The Winter World by A.G. Riddle

Winter World (The Long Winter #1)

Having read and thoroughly enjoyed A.G. Riddle’s Pandemic series, I couldn’t wait to read his latest, Winter World. Not  only do I love the visceral thrill of eschatological narratives and their exploration of geo-political machinations as well as emotional and psychological trauma and challenges of facing the end of the world as we know it and how people react, but the notion of the earth becoming a winter wasteland (and the reasons behind this) were fascinating to me – very Day After Tomorrow-esque.

This tale of the earth’s rapid change from varied climate and where power is concentrated in familiar regions to one where mass immigration from First World centres to formerly third world countries is told from two points of view. The first is that of an astronaut/scientist and commander, Emma, and a brilliant doctor and roboticist (among other things) James, who commences the book in a federal prison. The way Riddle tells the story of earth’s epic struggle to survive an attack that will destroy all life is at once personalized through these two characters and the relationships they form with their families, colleagues and each other, but also far-reaching. He cleverly keeps the pace moving by leaping the story forward and avoiding what some sci-fi narratives do (albeit some do it very well), bogging the reader down in extraneous scientific detail that show the author’s grasp of technical complexities as opposed to serving the story. We are given some of the science and for this Luddite, it appears to work. But it is the story that captures you – as well as demands you suspend your disbelief – as James and Emma and the brilliant people they work with fight to battle an alien enemy no-one predicted and who is ruthless in the extreme.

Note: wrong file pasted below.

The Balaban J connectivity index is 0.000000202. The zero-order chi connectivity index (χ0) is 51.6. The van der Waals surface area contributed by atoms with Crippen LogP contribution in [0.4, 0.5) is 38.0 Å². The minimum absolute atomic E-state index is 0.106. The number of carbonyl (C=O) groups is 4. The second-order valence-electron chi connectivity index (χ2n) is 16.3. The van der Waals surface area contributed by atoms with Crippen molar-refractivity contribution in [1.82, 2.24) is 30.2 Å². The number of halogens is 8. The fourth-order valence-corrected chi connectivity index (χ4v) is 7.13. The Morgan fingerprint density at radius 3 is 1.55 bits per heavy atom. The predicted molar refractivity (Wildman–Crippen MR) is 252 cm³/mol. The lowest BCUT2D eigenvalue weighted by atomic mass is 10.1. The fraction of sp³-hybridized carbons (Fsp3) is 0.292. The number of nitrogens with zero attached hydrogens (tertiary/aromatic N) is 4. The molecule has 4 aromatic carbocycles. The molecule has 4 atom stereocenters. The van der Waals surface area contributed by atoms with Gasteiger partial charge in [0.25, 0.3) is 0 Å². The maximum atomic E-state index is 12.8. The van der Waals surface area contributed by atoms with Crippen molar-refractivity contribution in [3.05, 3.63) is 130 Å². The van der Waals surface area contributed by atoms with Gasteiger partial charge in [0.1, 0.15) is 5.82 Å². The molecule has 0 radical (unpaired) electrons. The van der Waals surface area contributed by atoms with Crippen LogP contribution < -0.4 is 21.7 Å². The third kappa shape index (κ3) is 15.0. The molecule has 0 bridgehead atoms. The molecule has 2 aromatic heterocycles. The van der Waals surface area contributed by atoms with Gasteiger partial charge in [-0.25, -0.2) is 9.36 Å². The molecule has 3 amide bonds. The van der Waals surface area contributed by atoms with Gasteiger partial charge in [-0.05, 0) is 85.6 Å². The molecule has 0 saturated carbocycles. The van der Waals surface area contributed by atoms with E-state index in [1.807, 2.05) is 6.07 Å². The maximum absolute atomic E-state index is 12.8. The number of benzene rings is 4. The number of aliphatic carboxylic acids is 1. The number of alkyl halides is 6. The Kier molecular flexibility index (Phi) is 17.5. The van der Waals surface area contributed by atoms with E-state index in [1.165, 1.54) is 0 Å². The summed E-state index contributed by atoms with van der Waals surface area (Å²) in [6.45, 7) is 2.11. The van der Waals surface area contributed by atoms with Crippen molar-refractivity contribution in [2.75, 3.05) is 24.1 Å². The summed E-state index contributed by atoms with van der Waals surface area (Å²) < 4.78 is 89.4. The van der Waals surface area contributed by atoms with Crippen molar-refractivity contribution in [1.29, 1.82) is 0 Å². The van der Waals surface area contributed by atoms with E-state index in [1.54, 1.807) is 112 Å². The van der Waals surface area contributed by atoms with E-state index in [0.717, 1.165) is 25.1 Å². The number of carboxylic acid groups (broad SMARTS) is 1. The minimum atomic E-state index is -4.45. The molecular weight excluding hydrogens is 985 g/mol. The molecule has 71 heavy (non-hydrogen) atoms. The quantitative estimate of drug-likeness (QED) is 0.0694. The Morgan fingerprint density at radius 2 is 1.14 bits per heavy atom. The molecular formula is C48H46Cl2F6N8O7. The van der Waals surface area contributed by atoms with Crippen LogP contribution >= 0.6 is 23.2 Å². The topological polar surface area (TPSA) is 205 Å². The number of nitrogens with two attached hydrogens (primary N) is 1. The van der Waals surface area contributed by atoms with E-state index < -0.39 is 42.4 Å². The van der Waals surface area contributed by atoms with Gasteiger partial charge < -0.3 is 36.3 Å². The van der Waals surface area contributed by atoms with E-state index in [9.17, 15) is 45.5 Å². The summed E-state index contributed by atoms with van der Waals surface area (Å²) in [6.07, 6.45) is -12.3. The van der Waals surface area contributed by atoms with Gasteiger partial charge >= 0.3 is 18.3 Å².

My only mild reservations are that James and Emma are so damn courageous and amazing. James is like the nerd’s James Bond personified but with the ability to grow and change – for the better (even when he’s practically perfect in every way). Emma, through great tragedy and personal hardship is also a geek Mary Poppins – intelligent, focused, self-sacrificing and lovely. I just wish there were more people Iike Emma and James in real life. As it is, I’ll have to wait for the sequel to find out where their battle and the dangerous adventures that ensue lead. Looking forward to it!

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